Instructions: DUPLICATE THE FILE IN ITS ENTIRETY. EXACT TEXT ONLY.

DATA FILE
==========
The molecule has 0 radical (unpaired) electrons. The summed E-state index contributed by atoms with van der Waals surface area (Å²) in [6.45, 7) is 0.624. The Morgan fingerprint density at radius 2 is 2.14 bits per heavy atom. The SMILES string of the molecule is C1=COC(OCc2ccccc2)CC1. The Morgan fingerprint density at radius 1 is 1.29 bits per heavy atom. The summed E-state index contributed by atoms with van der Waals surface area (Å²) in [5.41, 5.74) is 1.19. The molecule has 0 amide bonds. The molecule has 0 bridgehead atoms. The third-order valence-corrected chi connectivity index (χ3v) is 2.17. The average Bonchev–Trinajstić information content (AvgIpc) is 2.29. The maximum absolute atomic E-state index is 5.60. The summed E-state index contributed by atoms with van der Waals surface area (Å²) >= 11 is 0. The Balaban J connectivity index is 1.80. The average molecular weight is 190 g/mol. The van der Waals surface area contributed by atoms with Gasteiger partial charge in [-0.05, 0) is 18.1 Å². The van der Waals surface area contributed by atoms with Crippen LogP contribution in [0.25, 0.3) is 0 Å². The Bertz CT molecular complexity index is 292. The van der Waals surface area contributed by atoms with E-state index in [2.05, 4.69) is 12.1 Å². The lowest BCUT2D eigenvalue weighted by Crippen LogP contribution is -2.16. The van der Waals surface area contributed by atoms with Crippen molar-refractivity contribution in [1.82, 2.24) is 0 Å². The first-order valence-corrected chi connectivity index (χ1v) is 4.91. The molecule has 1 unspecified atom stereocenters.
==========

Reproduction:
The molecule has 0 radical (unpaired) electrons. The summed E-state index contributed by atoms with van der Waals surface area (Å²) in [6.45, 7) is 0.624. The Morgan fingerprint density at radius 2 is 2.14 bits per heavy atom. The SMILES string of the molecule is C1=COC(OCc2ccccc2)CC1. The Morgan fingerprint density at radius 1 is 1.29 bits per heavy atom. The summed E-state index contributed by atoms with van der Waals surface area (Å²) in [5.41, 5.74) is 1.19. The molecule has 0 amide bonds. The molecule has 0 bridgehead atoms. The third-order valence-corrected chi connectivity index (χ3v) is 2.17. The average Bonchev–Trinajstić information content (AvgIpc) is 2.29. The maximum absolute atomic E-state index is 5.60. The summed E-state index contributed by atoms with van der Waals surface area (Å²) >= 11 is 0. The Balaban J connectivity index is 1.80. The average molecular weight is 190 g/mol. The van der Waals surface area contributed by atoms with Gasteiger partial charge in [-0.05, 0) is 18.1 Å². The van der Waals surface area contributed by atoms with Crippen LogP contribution in [0.25, 0.3) is 0 Å². The Bertz CT molecular complexity index is 292. The van der Waals surface area contributed by atoms with E-state index in [2.05, 4.69) is 12.1 Å². The lowest BCUT2D eigenvalue weighted by Crippen LogP contribution is -2.16. The van der Waals surface area contributed by atoms with Crippen molar-refractivity contribution in [1.82, 2.24) is 0 Å². The first-order valence-corrected chi connectivity index (χ1v) is 4.91. The molecule has 1 unspecified atom stereocenters.